Five hundred parents of preschool children participated in this questionnaire. After obtaining consent from the University Management and School District of Tokat city, all three parts of the survey and a consent form were sent to parents in an enclosed envelope that the children were asked to bring home. One week later, completed consent forms and surveys were collected by one of the researchers. A total of 447 parents returned the envelopes, 67 of which were excluded because of incomplete information. Power analysis revealed that the 16 schools and 380 parents had sufficient power to detect effective sizes.

Instruments and variables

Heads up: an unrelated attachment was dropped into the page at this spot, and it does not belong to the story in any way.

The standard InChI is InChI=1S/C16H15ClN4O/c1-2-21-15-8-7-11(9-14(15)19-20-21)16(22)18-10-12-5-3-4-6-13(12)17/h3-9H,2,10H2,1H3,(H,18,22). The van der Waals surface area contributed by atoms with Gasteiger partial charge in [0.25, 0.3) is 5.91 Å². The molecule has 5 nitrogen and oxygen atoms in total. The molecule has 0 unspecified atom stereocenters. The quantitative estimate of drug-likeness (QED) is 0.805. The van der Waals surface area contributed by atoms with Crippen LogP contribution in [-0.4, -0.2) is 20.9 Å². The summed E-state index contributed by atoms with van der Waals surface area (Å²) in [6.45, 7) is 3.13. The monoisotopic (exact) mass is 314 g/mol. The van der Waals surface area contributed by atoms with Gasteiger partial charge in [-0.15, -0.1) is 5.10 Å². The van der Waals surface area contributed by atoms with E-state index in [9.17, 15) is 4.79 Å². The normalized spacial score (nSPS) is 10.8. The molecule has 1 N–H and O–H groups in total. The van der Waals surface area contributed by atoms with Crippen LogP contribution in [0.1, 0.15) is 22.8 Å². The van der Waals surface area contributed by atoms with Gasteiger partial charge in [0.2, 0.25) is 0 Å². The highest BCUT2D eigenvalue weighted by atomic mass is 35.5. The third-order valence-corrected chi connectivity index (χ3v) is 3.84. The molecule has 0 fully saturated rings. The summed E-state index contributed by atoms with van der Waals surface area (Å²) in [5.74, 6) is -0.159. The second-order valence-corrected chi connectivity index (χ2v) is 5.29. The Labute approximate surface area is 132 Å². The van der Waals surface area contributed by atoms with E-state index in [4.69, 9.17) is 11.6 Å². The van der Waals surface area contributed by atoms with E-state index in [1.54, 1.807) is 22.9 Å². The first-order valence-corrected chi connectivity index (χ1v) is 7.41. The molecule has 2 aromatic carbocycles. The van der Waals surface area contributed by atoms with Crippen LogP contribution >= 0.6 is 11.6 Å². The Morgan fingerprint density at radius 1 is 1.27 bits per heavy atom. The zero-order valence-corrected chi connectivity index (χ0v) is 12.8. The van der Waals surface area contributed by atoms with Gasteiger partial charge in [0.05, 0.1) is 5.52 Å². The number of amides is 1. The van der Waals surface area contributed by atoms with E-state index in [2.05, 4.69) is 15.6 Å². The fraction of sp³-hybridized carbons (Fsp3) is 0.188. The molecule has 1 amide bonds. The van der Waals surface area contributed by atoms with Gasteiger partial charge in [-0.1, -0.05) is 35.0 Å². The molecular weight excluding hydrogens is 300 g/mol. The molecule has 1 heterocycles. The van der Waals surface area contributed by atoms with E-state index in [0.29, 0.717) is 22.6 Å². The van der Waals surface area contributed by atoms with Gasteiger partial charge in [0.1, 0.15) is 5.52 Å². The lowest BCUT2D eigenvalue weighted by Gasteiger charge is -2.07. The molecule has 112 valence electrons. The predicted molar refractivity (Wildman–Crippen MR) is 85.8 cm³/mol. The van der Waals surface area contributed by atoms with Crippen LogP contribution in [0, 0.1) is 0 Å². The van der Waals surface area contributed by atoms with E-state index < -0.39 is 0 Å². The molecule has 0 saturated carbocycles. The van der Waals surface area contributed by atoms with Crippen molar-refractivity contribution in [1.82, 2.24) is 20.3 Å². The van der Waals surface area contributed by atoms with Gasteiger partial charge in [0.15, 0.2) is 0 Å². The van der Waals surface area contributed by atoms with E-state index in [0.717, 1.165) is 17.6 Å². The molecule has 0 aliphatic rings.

The questionnaire had three sections and took approximately 15 to 20 minutes to fill in. In the first section, demographic information on the child (age, gender, weight, height, vitamin and iron supplementation, and medical conditions that affect the child's activity and feeding practices) and parents was gathered. The second section contained the Parental Feeding Style Questionnaire (PFSQ), a psychometrical tool for assessing four aspects of the feeding style of parents designed by Wardle et al.10 A study on the reliability and validity of the Turkish PFSQ has been published recently.13 The original PFSQ consisted of 27 items representing four scales (Instrumental [IF], Encouragement [EN], Control [C], and Emotional [EM]). In comparison, the validated Turkish version of the PFSQ had five subscales. The Control subscale was divided into two parts, 1-Strict Control [SC] and 2-Permissive Control [PC], for increased consistency of the questionnaire. The third section presented a series of sketches of children created by a graphic artist (Scott Millard) (figs. 1 and 2). The respondents were requested to circle the sketch (from among seven choices) that most resembled their child's body shape. For further analysis of visual weight perception, we correlated the seven sketches with three BMI percentile groups; the first two, the middle three, and the last two sketches were considered as underweight, normal, and overweight, respectively. Researchers evaluated the nutritional status of 380 children aged 5 to 7 years, employing body mass index (BMI) values as the diagnostic criterion. To determine BMI, the weight (kg)/height2 formula was used. The nutritional statuses (NS) of children were classified according to the National Center for Health Statistics growth charts' BMI percentiles as underweight (UW) if below the 5th percentile, as overweight (OW) if above the 95th percentile, and as well-nourished (N) if between the 5th and 95th percentiles.14